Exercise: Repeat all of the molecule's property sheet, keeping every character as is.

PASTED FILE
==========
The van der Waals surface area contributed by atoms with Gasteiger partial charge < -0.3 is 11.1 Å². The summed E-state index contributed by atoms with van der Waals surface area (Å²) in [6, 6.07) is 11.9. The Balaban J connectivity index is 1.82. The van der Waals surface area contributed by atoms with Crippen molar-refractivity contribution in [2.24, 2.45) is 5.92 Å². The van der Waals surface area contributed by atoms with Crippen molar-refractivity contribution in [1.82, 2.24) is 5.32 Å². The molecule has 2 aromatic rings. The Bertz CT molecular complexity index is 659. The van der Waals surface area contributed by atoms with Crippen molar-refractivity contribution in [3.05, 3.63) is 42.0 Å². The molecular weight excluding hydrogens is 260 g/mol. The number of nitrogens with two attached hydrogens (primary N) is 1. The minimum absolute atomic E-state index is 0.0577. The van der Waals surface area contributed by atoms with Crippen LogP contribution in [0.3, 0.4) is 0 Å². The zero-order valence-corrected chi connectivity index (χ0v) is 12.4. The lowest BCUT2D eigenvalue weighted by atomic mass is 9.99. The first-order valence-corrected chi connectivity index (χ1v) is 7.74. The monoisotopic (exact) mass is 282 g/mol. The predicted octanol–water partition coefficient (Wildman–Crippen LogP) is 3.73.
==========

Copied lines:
The van der Waals surface area contributed by atoms with Gasteiger partial charge < -0.3 is 11.1 Å². The summed E-state index contributed by atoms with van der Waals surface area (Å²) in [6, 6.07) is 11.9. The Balaban J connectivity index is 1.82. The van der Waals surface area contributed by atoms with Crippen molar-refractivity contribution in [2.24, 2.45) is 5.92 Å². The van der Waals surface area contributed by atoms with Crippen molar-refractivity contribution in [1.82, 2.24) is 5.32 Å². The molecule has 2 aromatic rings. The Bertz CT molecular complexity index is 659. The van der Waals surface area contributed by atoms with Crippen molar-refractivity contribution in [3.05, 3.63) is 42.0 Å². The molecular weight excluding hydrogens is 260 g/mol. The number of nitrogens with two attached hydrogens (primary N) is 1. The minimum absolute atomic E-state index is 0.0577. The van der Waals surface area contributed by atoms with Crippen LogP contribution in [0.3, 0.4) is 0 Å². The zero-order valence-corrected chi connectivity index (χ0v) is 12.4. The lowest BCUT2D eigenvalue weighted by atomic mass is 9.99. The first-order valence-corrected chi connectivity index (χ1v) is 7.74. The monoisotopic (exact) mass is 282 g/mol. The predicted octanol–water partition coefficient (Wildman–Crippen LogP) is 3.73.